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Monday, October 25, 2010

We interrupt this blog of 'AMAZING THINGS' for another post

Hey, I'll get back to my blog post trip through the 10 things that amaze me most... so far, the Pacific Ocean, Big Numbers and The Young... but first, a few other things that seem to be calling my name.

I, like other crossword buffs, know what the clue 'OED' stands for--Oxford English Dictionary, generally accepted as the foremost word authority in the world. When word got out that the third (latest) edition of the 126-year-old publication would, most likely be released only electronically, trees everywhere cheered. (Incidentally... if you like crossword puzzles, then you must see the incredibly interesting DVD documentary, Wordplay, featuring Will Shortz, Ken Burns, Jon Stewart and Merl Reagle.)


The full edition's last release took 20 volumes just to cover A through Z... and it was so heavy that it couldn't be lifted by any normal person. (Last edition was released in 2001, just two years after the OED went digital. Of course, updates have been coming out between the reprints... with increasing frequency in today's faster-paced word-world.

This is the same dictionary that gave it's "Official-dom" stamp to words like turkducken (turkey stuffed with duck and chicken, of course), shagadelic (the Austin Powers' catchphrase), gaydar, matchy-matchy, defriend and frenemy. Yes, Bridezila is there too, as is Grrl, babelicious, po-po, blamestorming and bazillionaire, plus lots of others. Don't know what they mean? Look 'em up.

Sad, but it's a fact... the onset of the digital age and the internet have changed, not always in a good way, so much of our lives. So now, the only thing you can say to anyone who asks for a definition you don't want to admit you don't know, is to tell them to look it up on Google... or, as the OED would allow, say "Google it."

But wait... that's not all. Soon to be gone with the OED's 20-volumes is the Librarian herself. (Yes, I know... I should say "herself/himself," but if the librarian will soon stop being politically correct, so will I.) Today's new libraries--thanks a lot, economy--are becoming more and more automated. Well, perhaps that is no surprise... everything old is new again... like the Automat, a restaurant style 60 or so years ago, where diners picked their appetizers, entrees and deserts from behind glass windowed cubbyholes (like mailboxes) which made waitresses passe, until diners realized they missed that touch of charm/service/tipping opportunity.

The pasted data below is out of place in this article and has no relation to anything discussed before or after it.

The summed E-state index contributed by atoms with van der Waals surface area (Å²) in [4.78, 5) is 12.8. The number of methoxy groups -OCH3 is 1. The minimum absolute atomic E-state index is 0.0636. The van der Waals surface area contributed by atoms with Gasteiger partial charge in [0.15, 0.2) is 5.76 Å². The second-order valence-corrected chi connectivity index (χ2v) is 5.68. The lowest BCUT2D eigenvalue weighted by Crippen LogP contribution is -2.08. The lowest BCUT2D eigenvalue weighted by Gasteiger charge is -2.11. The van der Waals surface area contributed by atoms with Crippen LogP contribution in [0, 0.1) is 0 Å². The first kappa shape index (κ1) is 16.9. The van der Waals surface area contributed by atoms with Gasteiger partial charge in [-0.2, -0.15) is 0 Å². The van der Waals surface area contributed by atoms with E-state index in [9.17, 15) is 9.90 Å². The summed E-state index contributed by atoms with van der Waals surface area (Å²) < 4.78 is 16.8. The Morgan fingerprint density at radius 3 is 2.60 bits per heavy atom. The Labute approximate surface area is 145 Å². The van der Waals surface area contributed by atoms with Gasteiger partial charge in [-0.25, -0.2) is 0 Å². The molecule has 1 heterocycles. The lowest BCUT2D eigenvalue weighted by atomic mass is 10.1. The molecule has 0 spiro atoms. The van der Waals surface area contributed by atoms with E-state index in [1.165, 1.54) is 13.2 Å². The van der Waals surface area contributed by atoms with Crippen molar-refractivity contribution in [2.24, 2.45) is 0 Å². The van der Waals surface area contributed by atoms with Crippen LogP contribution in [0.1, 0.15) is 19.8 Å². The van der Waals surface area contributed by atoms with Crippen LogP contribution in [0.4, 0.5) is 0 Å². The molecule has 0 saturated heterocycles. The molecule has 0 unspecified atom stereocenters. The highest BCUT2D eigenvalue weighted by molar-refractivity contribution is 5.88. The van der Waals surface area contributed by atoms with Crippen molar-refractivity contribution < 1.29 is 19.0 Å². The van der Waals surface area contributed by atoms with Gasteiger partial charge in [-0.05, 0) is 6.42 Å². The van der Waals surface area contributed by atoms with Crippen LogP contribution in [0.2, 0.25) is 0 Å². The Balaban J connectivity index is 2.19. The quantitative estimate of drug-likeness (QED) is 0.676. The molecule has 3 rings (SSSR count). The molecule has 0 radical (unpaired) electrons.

In some larger cities, library users order books on-line and pick them up from locked storage bins at a "sort of library" building, using the key code they were given to open the door.

I suppose story hour now will be lead by Roberta, the bespectacled, grandmotherly-sweet robot.

OTHER FACTS OF CURRENT INTEREST (mine, not yours):


I was taught that there are five different kinds of taste buds located on the tongue, soft palate, esophagus and epiglottis... salty, sour, bitter, sweet and savory. Well, that's wrong now too, we have just discovered. Taste buds also exist on the lungs so that, according to new research, "the airways can 'taste' dangerous, illness-causing bacteria." This, supposedly helps us to breathe easier and clear the bacteria in the body's self-healing mode, and could allow scientists to better target these infections. 'Atta way, body.

There is a new non-ficton book out,  EELS, by James Prosek. (You guessed it... all about eels.) While this book does not take the place of the printed edition of the OED, it is, in tiny snippets, interesting. I learned that some eels live 100 years... often languishing in small ponds just waiting for a series of floods to 'leapfrog' their way to the ocean. This long life results in growth that produces creatures with "heads on 'em like a full-grown Labrador dog." Those creatures are found in Australia, thank goodness, where lots of fascinating, strange, dangerous animals that I wouldn't want to associate with, are found. (Kute, kuddly koalas are not any of those.)

Speaking of old, like in eels, the bristlecone pine trees found in the U.S. West, are among the longest-living trees in the world, sometimes able to celebrate their 4,000th birthday. Send a card, bake a cake... but please, no birthday candles. I think these celebrations that get out of hand are responsible for a lot of those forest fires out west.

This blog post's last non-sequiter: Happy birthday, Fred Flintstone, who just turned 50. (Gee... prehistoric times seemed farther back than that.) Give our best to Wilma, Pebbles, Barney, Betty, Bam Bam, Dino, Hoppy and The Great Gazoo. Gazoo?... look it up in the OED (Whoops, sorry... you can't.)

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